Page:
A View from Brittany Sauser

Drop Test for An Inflatable Heat Shield

NASA successfully tested a device to slow and protect a spacecraft descending on a planet’s surface.

  • September 22, 2009

A “wind tunnel in the sky” experiment was conducted recently by NASA to test an inflatable heat shield that could safely slow down spacecraft as they enter planet’s atmosphere at several times the speed of sound.

NASA engineers working on IRVE.
Credit: NASA/Sean Smith

Called the Inflatable Re-entry Vehicle Experiment (IRVE), NASA launched the test flight in mid-August, marking the first time that anyone has successfully flown an inflatable reentry capsule. The test flight was conducted at NASA’s Langley Research Center in Wallops Island, VA using a 50-foot Black Brant 9 rocket.

IRVE was vacuum-packed into a 15-inch diameter payload and lifted to an altitude of 211 kilometers. The heat shield itself was then released and inflated with Nitrogen in less than 90 seconds–it expanded to almost 3 meters wide and looked like a giant mushroom. IRVE was not recovered, it splashed into the Atlantic Ocean, but onboard cameras and sensors captured critical pressure and temperature data and fed that data to researchers on the ground.

The concept of an inflatable device for deceleration has been around for nearly 40 years, but until now materials have not been able to withstand the heat of reentry. The inflatable heat shield was made out of silicon-coated Kevlar–a lightweight material ideal for high-peak-heating conditions. The material surrounds a central instrument core like a folded umbrella–the top of the core holds the electronics, and the bottom holds the inflation system. The inflation system works similarly to air tanks used by scuba divers, according to NASA. (Read NASA’s IRVE fact sheet.)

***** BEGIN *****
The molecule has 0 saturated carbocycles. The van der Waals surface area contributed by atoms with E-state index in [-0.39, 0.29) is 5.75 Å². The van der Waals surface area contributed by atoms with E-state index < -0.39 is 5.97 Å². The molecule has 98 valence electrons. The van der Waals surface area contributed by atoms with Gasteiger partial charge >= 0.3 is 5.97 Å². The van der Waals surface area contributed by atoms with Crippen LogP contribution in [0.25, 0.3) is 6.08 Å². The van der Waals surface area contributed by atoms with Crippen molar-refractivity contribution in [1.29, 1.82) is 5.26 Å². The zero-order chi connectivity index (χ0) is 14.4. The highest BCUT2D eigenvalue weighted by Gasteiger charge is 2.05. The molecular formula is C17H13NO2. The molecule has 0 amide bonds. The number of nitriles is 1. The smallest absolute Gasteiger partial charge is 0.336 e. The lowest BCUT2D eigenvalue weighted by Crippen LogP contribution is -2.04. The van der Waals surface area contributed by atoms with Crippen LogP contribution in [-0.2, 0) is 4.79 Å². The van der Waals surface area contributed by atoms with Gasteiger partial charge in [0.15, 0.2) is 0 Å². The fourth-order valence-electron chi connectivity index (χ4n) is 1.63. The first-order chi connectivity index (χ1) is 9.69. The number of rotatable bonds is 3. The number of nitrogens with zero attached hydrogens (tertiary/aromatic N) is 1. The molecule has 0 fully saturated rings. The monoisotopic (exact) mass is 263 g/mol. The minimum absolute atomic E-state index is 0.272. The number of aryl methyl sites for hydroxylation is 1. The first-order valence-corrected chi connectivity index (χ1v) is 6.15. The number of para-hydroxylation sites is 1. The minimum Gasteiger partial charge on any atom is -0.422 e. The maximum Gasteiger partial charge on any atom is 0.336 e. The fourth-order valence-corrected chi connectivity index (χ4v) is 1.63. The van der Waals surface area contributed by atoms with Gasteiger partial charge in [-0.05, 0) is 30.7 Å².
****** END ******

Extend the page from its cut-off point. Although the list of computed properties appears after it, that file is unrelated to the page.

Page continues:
The test flight was a “huge success,” said Mary Beth Wusk, IRVE project manager, in a NASA press release.

While NASA engineers are currently building a massive heat shield for the space agency’s next Mars rover, the inflatable heat shield is an alternative idea, which would be more compact and lighter.

“We’d like to be able to land more mass on Mars,” said Neil Cheatwood, IRVE’s principal investigator. “To land more mass you have to have more drag. We need to maximize the drag area of the entry system. We want to make it as big as we can, but the limitation has been the launch vehicle diameter.”

Wusk said that IRVE was a small-scale demonstrator. “Now that we’ve proven the concept, we’d like to build more advanced aeroshells capable of handling higher heat rates.”

Black Brant 9 rocket carrying the IRVE launches from NASA’s Wallops Flight Facility. Credit: NASA/Sean Smith
IRVE consists of an aeroshell, an inflation system, and electronics in its instrument core. It re-enters with its Teflon nose facing forward. Credit: NASA

Uh oh–you've read all five of your free articles for this month.

Insider Online Only

$19.95/yr US PRICE


From the latest smartphones to advances in quantum computing, the hardware behind today's digital age is rapidly changing.

You've read of free articles this month.